Women’s Studies as a subject allowed feminists to discuss and develop their ideas and theoretical arguments and it started to become accepted within academia. But as the subject grew, some feminists felt that the gap between theory and practice had become too wide.
Women’s Studies, Black Women’s Studies and Lesbian Studies courses began to be set up around the UK from the 1970s onwards. These emerged from extra-mural education departments and Workers’ Association Education departments.
Deirdre Beddoe discusses organising the first Welsh Women's History Conference
What is Women’s Studies?
Women’s Studies as a subject allowed feminists to discuss and develop their ideas and theoretical arguments. It began with a subversive ideal of an educational process that united theory with practice to explore norms associated with gender, class, race, sexuality and other social inequalities. Ellen Malos was a member of the Bristol Women’s Study Group which collectively produced the first British ‘Introduction to Women’s Studies’, titled Half the Sky (London: Little, Brown Books, 1979). Other examples of ‘applied’ thinking included Jalna Hanmer’s influential research on violence against women, which fed directly into local social services and police practice, and Ann Oakley’s work on post-natal treatment. This, together with Sheila Kitzinger’s earlier studies, helped humanise medical practices around childbirth. On the other hand, Barbara Taylor’s book on the utopian socialist feminists of the 1840s, Eve and the New Jerusalem: Socialism and Feminism in the Nineteenth Century (London: Virago, 1983), is just one example of feminist scholarship that had an inspirational impact through its alternative ways of seeing the world.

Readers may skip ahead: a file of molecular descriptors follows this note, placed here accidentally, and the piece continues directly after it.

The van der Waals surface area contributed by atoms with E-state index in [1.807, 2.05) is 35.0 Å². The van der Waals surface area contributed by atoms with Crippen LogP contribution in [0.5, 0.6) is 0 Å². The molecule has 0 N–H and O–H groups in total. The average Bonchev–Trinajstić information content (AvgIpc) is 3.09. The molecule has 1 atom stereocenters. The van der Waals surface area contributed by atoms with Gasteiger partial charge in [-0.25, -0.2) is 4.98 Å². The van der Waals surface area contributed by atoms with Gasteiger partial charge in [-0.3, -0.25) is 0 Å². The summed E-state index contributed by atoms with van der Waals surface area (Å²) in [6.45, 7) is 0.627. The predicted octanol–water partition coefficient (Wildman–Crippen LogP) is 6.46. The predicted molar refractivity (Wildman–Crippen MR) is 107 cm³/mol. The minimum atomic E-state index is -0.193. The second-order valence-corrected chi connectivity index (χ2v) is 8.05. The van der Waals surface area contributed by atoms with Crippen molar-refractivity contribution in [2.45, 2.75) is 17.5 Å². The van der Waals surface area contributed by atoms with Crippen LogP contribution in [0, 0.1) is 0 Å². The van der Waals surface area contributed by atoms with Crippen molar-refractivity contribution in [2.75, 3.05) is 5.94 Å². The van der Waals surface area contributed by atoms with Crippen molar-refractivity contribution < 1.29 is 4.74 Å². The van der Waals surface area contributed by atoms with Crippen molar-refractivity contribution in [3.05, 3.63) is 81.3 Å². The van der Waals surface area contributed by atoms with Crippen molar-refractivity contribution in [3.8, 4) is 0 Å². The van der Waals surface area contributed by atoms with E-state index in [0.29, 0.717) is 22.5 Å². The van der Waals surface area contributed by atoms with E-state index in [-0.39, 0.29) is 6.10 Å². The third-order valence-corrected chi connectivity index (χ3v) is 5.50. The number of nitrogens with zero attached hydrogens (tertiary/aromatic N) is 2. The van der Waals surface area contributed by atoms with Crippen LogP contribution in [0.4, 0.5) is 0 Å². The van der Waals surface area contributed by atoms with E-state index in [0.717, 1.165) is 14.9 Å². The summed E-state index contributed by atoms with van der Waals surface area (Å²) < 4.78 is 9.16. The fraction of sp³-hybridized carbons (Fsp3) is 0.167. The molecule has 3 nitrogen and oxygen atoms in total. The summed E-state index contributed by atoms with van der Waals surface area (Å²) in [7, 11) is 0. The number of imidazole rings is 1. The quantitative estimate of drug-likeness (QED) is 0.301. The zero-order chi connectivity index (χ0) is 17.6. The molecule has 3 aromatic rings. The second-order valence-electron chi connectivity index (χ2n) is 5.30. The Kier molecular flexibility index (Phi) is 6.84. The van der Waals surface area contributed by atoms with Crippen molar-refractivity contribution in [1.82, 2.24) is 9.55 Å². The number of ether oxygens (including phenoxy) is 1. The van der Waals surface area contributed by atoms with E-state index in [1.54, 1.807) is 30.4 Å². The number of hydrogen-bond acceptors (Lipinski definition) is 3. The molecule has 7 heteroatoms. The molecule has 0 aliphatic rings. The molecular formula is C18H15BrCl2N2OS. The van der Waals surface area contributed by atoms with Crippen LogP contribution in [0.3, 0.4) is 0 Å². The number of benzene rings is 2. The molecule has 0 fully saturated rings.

Anna Davin on teaching Women's Studies
The gap between theory and practice
As feminism became more acceptable within academia, some feminists felt that the gap between theory and practice had become too wide. Academic feminism attracted the recurring accusation of being removed from the majority of women’s concerns. Ellen Messer-Davidow traces the tensions around institutionalisation in Disciplining Feminism: From Social Activism to Academic Discourse (Durham: Duke University Press, 2002). More recently, Clare Hemmings’s Why Stories Matter: The Political Grammar of Feminist Theory (Durham: Duke University Press, 2011) traces the danger of simplifying stories about a glorious past, when feminist theorists did things for the cause alone. She says we must also avoid over-narrow ‘progress narratives’ which let us off the hook of discussing the ongoing challenge of relating theory to practice.
Gail Lewis discusses black feminist texts
Banner credit: Front cover to Deirdre Beddoe, Discovering Women’s History: A practical guide to the sources of women’s history 1800-1945 (London: Pandora, 1993) © Pandora Press